Voting Rights

U.S. Supreme Court's Ruling Creates Wave of New Cases


Some court rulings end fights. Others rev them up. Courts and legislatures across the U.S. continue to grapple with a big question the Supreme Court tossed onto the political battlefield in 2013: Has the country overcome its history of racial discrimination enough to justify relaxing laws against it? Since the court voted to throw out a core element of the 1965 Voting Rights Act, many of the states that until then had faced restrictions on election-law changes pushed forward with measures to tighten eligibility requirements for casting a ballot. The states that took action, all with Republican governors at the time, said they were cracking down on voter fraud. Opponents said their real purpose was to make it harder for poor people to vote. Presidential candidates from both parties made clear the issue will stay part of the political conversation through 2016.

The Situation

Hillary Clinton, the former secretary of state and Democratic frontrunner, called in June for universal voter registration and national early voting, arguing that such measures are necessary to counteract a tide of laws aimed at making it more difficult for some people to vote. Her proposals are in stark contrast to the positions taken by most of the Republican candidates, although Senator Rand Paul of Kentucky has bucked his party by favoring the restoration of voting rights for felons. President Barack Obama has called for Congress to renew the Voting Rights Act, but few expect action on what has become a polarized partisan issue. In the wake of strong Republican victories in the 2014 midterm elections, one analysis suggested that the changes in voting rights laws had not made much effect on turnout. But they are likely to remain contested. In August 2015, a federal appeals court ruled that Texas’s strict voter-identification law discriminates against minority voters. It returned the case to the lower court to consider how to fix the law. In October 2014, the U.S. Supreme Court allowed restrictions on early voting in Ohio and on same-day registration in North Carolina. It blocked a Wisconsin law requiring voters to have photo identification, but in 2015 the law was upheld. The Justice Department and voter advocacy groups filed the court challenges in response to a surge in new voting restrictions passed by state governments controlled by Republicans, a number of which, like the laws in Texas and North Carolina, came after the Supreme Court stripped the federal government of the right to block them preemptively.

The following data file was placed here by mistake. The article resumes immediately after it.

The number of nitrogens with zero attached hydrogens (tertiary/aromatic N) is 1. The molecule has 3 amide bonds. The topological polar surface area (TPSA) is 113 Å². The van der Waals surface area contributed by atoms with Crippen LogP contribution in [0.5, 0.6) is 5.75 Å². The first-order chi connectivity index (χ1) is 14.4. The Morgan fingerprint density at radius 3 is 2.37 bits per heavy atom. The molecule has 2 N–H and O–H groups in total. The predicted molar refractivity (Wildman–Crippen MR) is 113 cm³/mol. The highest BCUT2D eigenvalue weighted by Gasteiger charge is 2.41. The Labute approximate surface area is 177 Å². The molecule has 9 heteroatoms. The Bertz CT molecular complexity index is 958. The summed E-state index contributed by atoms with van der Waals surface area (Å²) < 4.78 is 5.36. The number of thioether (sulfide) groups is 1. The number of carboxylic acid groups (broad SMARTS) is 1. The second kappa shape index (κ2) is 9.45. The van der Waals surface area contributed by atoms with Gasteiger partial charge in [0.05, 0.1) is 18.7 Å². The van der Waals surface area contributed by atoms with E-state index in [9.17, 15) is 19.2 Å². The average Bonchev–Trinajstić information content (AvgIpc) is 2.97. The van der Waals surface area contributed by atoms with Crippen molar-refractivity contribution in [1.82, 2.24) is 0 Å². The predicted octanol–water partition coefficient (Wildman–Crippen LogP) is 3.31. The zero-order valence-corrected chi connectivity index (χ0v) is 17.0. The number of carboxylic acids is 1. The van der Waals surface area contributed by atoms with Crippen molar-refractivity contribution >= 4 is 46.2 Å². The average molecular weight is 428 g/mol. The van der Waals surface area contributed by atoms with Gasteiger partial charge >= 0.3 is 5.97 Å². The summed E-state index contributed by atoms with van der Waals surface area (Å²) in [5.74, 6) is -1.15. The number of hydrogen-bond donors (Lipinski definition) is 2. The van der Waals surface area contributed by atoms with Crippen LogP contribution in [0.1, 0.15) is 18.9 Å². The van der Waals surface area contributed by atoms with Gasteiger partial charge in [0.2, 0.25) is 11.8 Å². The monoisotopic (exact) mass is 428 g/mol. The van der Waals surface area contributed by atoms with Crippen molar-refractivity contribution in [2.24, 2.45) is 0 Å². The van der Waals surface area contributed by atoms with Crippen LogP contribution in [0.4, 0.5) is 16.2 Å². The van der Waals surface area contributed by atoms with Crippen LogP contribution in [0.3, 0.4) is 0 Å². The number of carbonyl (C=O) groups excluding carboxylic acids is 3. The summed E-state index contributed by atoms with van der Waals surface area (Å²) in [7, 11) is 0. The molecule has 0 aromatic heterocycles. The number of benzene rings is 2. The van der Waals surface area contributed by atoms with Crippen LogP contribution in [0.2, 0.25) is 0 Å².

The Background